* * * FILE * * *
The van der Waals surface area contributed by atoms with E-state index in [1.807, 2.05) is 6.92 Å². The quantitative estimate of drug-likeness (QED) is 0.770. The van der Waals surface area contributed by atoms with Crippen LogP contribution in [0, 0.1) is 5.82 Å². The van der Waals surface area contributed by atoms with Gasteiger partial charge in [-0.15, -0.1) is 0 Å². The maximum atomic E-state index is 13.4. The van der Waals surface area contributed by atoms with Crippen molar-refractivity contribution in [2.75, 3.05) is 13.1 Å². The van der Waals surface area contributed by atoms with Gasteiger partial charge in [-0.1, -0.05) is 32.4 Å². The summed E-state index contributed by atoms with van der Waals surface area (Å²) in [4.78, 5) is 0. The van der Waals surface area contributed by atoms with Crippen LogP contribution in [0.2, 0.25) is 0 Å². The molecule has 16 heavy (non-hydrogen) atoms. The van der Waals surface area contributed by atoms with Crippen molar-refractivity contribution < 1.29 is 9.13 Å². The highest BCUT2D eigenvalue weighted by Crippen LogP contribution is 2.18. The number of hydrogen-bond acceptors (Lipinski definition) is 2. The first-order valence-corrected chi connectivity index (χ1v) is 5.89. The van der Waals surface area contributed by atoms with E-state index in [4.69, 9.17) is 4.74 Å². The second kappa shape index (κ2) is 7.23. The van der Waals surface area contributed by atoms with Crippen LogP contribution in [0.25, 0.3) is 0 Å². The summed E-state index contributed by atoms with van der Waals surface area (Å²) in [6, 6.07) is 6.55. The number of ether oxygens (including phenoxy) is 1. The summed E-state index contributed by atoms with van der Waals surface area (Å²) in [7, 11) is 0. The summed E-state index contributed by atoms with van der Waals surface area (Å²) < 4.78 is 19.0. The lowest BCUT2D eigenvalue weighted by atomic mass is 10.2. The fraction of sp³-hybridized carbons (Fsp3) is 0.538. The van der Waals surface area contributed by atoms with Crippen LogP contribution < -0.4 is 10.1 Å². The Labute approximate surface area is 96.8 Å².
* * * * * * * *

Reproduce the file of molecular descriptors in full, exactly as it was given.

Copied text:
The van der Waals surface area contributed by atoms with E-state index in [1.807, 2.05) is 6.92 Å². The quantitative estimate of drug-likeness (QED) is 0.770. The van der Waals surface area contributed by atoms with Crippen LogP contribution in [0, 0.1) is 5.82 Å². The van der Waals surface area contributed by atoms with Gasteiger partial charge in [-0.15, -0.1) is 0 Å². The maximum atomic E-state index is 13.4. The van der Waals surface area contributed by atoms with Crippen molar-refractivity contribution in [2.75, 3.05) is 13.1 Å². The van der Waals surface area contributed by atoms with Gasteiger partial charge in [-0.1, -0.05) is 32.4 Å². The summed E-state index contributed by atoms with van der Waals surface area (Å²) in [4.78, 5) is 0. The van der Waals surface area contributed by atoms with Crippen LogP contribution in [0.2, 0.25) is 0 Å². The molecule has 16 heavy (non-hydrogen) atoms. The van der Waals surface area contributed by atoms with Crippen molar-refractivity contribution < 1.29 is 9.13 Å². The highest BCUT2D eigenvalue weighted by Crippen LogP contribution is 2.18. The number of hydrogen-bond acceptors (Lipinski definition) is 2. The first-order valence-corrected chi connectivity index (χ1v) is 5.89. The van der Waals surface area contributed by atoms with E-state index in [4.69, 9.17) is 4.74 Å². The second kappa shape index (κ2) is 7.23. The van der Waals surface area contributed by atoms with Crippen LogP contribution in [0.25, 0.3) is 0 Å². The summed E-state index contributed by atoms with van der Waals surface area (Å²) in [6, 6.07) is 6.55. The number of ether oxygens (including phenoxy) is 1. The summed E-state index contributed by atoms with van der Waals surface area (Å²) in [7, 11) is 0. The summed E-state index contributed by atoms with van der Waals surface area (Å²) < 4.78 is 19.0. The lowest BCUT2D eigenvalue weighted by atomic mass is 10.2. The fraction of sp³-hybridized carbons (Fsp3) is 0.538. The van der Waals surface area contributed by atoms with Crippen LogP contribution < -0.4 is 10.1 Å². The Labute approximate surface area is 96.8 Å².